Diverse forms of HIV-1 among Burmese long-distance truck drivers imply their contribution to HIV-1 cross-border transmission
1 Key Laboratory of Animal Models and Human Disease Mechanisms of Chinese Academy of Sciences & Yunnan Province, Kunming Institute of Zoology, Chinese Academy of Sciences, Kunming, Yunnan, China
2 Yunnan International Travel Healthcare Center, Kunming, Yunnan 650200, China
3 Pathogen Diagnostic Center, Institut Pasteur of Shanghai, Chinese Academy of Sciences, Shanghai 200025, China
4 University of the Chinese Academy of Sciences, Beijing 100049, China
5 Shaanxi Engineering & Technological Research Center for Conversation & Utilization of Regional Biological Resources, College of Life Sciences, Yan’an University, Yan’an, Shaanxi 716000, China
BMC Infectious Diseases 2014, 14:463 doi:10.1186/1471-2334-14-463Published: 26 August 2014
The China-Myanmar border is a particularly interesting region that has very high prevalence of and considerable diversity of HIV-1 recombinants. Due to the transient nature of their work, long-distance truck drivers (LDTDs) have a comparatively high potential to become infected with HIV-1 and further spread virus to other individuals in the area they travel within. In this study, we hypothesized that Burmese LDTDs crossing the China-Myanmar border frequently may potentially be involved in the cross-border transmission of HIV, and contribute to the extremely high prevalence of HIV-1 inter-subtype recombinants in this border region.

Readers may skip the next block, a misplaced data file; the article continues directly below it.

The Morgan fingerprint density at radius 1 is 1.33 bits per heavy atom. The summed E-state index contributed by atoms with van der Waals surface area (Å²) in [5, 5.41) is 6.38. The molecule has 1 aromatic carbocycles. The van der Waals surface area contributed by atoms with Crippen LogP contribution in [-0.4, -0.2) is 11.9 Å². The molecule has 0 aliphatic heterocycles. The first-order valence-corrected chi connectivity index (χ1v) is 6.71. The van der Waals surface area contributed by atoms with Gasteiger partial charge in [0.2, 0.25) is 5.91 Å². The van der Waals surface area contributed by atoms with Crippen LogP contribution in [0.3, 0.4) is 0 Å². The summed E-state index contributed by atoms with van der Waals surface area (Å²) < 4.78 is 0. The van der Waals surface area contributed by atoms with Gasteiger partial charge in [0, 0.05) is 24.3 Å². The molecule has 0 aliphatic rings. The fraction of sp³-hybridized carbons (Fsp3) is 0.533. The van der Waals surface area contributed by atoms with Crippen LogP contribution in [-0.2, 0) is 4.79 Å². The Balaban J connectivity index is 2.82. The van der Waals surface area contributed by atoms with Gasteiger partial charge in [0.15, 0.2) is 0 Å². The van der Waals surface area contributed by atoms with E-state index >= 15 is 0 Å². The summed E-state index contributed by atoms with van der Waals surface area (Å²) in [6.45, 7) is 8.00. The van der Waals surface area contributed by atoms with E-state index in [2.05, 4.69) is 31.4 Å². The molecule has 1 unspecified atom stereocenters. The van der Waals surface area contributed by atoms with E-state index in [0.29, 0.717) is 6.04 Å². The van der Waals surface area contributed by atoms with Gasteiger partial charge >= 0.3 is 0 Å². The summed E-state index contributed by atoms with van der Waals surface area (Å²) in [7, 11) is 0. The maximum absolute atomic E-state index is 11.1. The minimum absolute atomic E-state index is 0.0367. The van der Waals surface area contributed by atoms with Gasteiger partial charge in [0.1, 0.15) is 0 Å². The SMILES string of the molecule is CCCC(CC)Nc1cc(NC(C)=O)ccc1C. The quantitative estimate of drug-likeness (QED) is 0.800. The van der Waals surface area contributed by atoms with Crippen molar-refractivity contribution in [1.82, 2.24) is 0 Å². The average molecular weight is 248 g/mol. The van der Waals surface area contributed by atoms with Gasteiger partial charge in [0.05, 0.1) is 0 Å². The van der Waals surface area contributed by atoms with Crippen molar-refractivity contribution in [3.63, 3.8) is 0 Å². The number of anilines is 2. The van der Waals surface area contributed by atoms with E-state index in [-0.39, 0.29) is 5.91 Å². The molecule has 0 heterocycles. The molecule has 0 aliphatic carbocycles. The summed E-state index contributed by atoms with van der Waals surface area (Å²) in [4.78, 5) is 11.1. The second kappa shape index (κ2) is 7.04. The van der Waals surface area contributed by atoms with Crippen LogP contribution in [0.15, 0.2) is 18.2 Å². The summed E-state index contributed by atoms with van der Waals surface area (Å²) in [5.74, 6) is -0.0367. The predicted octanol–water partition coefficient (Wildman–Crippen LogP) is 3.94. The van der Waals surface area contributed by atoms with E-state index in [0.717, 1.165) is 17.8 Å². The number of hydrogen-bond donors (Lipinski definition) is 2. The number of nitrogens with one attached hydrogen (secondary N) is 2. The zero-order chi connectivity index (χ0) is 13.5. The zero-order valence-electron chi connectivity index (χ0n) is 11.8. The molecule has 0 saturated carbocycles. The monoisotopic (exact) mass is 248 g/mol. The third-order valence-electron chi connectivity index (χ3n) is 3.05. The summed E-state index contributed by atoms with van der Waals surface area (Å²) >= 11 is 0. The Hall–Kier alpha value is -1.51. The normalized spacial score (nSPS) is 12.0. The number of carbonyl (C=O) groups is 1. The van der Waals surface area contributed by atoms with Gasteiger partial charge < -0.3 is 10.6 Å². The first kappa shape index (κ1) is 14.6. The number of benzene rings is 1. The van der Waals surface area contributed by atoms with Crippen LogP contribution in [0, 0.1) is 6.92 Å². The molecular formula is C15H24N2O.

A molecular epidemiology study was conducted among 105 Burmese LDTDs between 2008 and 2010. HIV-1 genetic fragments including p17, pol, vif-vpr, vpr-env, and C2V3 were amplified and sequenced. The subtype characterization and HIV-1 transmission were determined by both phylogenetic and phylogeographic analyses.
Diverse forms of HIV-1, including subtypes CRF01_AE (41.9%), C (8.6%), B (4.8%), CRF02_AG (1.0%), and inter-subtype recombinants (33.3%), as well as dual infection (10.5%), were detected among the tested LDTDs. Phylogeographic analyses based on pure subtype revealed that 77.8% Burmese LDTDs acquired HIV-1 infection in Yunnan, and the others in Myanmar. Both the C-related and CRF01_AE-related recombinants from these LDTDs appeared to have close genetic relationship with those from IDUs in Myanmar and Dehong.
Burmese LDTDs may contribute to HIV-1 transmission along the China-Myanmar border. The results may provide some new perspective for understanding the on-going generation and prevalence of HIV-1 recombinants in the border region.